Angel investors are a wide range of different investors, not as formally established as venture capitalist firms, and not as homogenous a group either. An angel investor might be a successful business person, a wealthy individual, a group of professionals such as doctors or dentists, or a local investment club, or somebody else completely different. Your angel might be a rich uncle.
Here’s the basics of finding angel investors:
- Finish your business plan.You need a plan for at least two obvious reasons:
- to help you estimate how much money you need; and
- to communicate with your investors
- Create your summaries. You need a compelling business plan summary to communicate with investors. Prepare a brief but exciting email, one page at most, outlining the growth prospects, type of business, and potential investor payoff. Prepare an investor summary memo (unless you have a Liveplan plan that does the summary automatically).
- Look for potential angels. We have ample resources for you on this website and in our site network. Search our Ask the Experts database for the term “angels.” Consider Harold Lacy’s “six degrees of separation” method. Your angel might be somebody you know, recommended by somebody you know, or a local investment club, business person, perhaps even a local development agency. Search the Web, search your contacts. Lacy recommends that you ask everybody you know, not whether they want to invest, but whether they know anybody who might.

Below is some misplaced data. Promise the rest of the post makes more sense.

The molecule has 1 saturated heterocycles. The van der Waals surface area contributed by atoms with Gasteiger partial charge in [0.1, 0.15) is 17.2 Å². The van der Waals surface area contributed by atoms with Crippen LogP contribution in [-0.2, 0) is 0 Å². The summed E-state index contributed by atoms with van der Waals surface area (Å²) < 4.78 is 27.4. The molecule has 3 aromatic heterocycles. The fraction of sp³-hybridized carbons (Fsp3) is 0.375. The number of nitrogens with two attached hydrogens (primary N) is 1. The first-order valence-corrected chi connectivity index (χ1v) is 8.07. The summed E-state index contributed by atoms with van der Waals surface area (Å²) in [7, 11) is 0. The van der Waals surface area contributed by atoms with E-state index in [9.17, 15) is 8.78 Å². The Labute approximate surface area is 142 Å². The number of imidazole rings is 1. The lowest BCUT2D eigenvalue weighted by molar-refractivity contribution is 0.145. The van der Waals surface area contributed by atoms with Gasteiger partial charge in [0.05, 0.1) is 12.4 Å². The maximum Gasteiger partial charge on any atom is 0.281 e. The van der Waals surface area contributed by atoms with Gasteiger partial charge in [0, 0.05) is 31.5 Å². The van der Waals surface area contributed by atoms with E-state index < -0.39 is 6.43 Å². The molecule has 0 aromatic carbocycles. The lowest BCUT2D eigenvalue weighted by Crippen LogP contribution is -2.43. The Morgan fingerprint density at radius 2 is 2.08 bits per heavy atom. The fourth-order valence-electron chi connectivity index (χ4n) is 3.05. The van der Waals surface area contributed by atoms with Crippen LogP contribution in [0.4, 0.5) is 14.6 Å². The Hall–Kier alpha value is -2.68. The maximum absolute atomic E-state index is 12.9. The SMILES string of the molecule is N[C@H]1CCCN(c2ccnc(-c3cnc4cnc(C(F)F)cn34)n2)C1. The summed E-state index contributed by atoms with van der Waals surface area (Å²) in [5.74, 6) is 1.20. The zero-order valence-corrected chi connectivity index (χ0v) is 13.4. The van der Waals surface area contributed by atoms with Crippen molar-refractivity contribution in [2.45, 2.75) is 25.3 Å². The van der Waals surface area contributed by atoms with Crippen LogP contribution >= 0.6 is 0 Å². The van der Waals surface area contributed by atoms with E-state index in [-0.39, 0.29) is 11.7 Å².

- Research your possibilities thoroughly. This is no time for mailmerge or email processor software. As a potential investor emerges, find out whether he or she prefers a phone call first, a meeting, a complete business plan, a summary memo, email, fax, or whatever. If you have Liveplan, then you can eventually invite a potential investor to read and comment on your plan on Secureplan.com; first, however, you need to establish some interest.
- Make sure you have a good relationship with an experienced attorney. You definitely need the right legal help to make a real deal. Make sure your attorney has been through similar deals; if not, then they should recommend a specialist instead. Investment deals are serious business.
- If you don’t find anything, what’s next?
- Think it over. Maybe the investment filter process is a good thing.
- You might try other means instead of angel investors.
- Yahoo! search for angel investors
- Radio talk show discussions of related topics at the Small Business Advocate website.
- The book Other People’s Money, by Harold Lacy, at amazon.com.
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